As the internet and social media become entrenched in classrooms, more schools teach students how to behave responsibly online and how to gauge the credibility of the web’s resources.
Little Falls City School District’s standards-based Engineering by Design program strives to build students’ resilience while developing their real-life problem-solving skills.
The Kentucky Valley Educational Cooperative hopes to build a drone-port and collaborative community workspace atop a coal-mined mountain.
IBM’s Watson computing system—perhaps the world’s most well-known artificial intelligence technology—now provides K5 educators with a database of open educational math resources.
Graduates of Chicago Public Schools are returning to class—as tech experts who help teachers and staff with computer glitches.
Nearly 30 percent of U.S. high school students admitted to using a connected device to cheat on a classroom exam or project, according to a recent survey.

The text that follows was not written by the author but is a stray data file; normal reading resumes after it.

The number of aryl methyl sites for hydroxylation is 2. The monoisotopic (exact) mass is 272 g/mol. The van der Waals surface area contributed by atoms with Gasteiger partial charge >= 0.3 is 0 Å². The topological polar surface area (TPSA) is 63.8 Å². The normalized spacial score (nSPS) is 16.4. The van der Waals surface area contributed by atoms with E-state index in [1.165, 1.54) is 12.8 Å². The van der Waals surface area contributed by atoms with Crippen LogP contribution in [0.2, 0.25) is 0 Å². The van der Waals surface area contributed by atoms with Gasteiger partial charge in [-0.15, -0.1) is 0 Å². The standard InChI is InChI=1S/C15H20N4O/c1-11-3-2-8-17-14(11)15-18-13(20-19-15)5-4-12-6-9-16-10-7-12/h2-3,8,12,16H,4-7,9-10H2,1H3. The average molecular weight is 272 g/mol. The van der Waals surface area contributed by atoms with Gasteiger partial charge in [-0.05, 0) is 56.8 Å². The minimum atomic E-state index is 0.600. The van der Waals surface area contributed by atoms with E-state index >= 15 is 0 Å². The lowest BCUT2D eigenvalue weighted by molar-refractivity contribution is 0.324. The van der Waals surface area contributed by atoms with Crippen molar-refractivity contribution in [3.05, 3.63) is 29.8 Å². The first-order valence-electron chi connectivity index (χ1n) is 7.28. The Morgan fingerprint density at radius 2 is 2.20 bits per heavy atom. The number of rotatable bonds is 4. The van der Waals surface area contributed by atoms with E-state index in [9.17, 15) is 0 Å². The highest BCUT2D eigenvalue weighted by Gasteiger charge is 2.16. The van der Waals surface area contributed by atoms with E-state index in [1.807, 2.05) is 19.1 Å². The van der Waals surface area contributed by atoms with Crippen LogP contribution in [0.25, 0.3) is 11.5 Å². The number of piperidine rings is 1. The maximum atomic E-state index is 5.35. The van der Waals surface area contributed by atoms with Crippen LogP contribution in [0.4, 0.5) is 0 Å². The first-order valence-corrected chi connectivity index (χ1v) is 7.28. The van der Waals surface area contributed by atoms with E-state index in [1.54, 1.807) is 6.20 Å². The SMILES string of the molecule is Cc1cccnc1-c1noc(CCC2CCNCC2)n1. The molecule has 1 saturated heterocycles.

A STEAM learning philosophy is just one of many trends that districts will incorporate more over the next five years, according to the latest New Media Consortium/CoSN Horizon Report,
Before this new school year started, the Hartford Union High School District in Wisconsin wanted to hire a tech expert to oversee the district’s network.
Free internet access at home will soon be a reality for students in Albemarle County Public Schools.
Making the transformation from traditional to online assessments can cause confusion for many districts, even when it comes to basic definitions.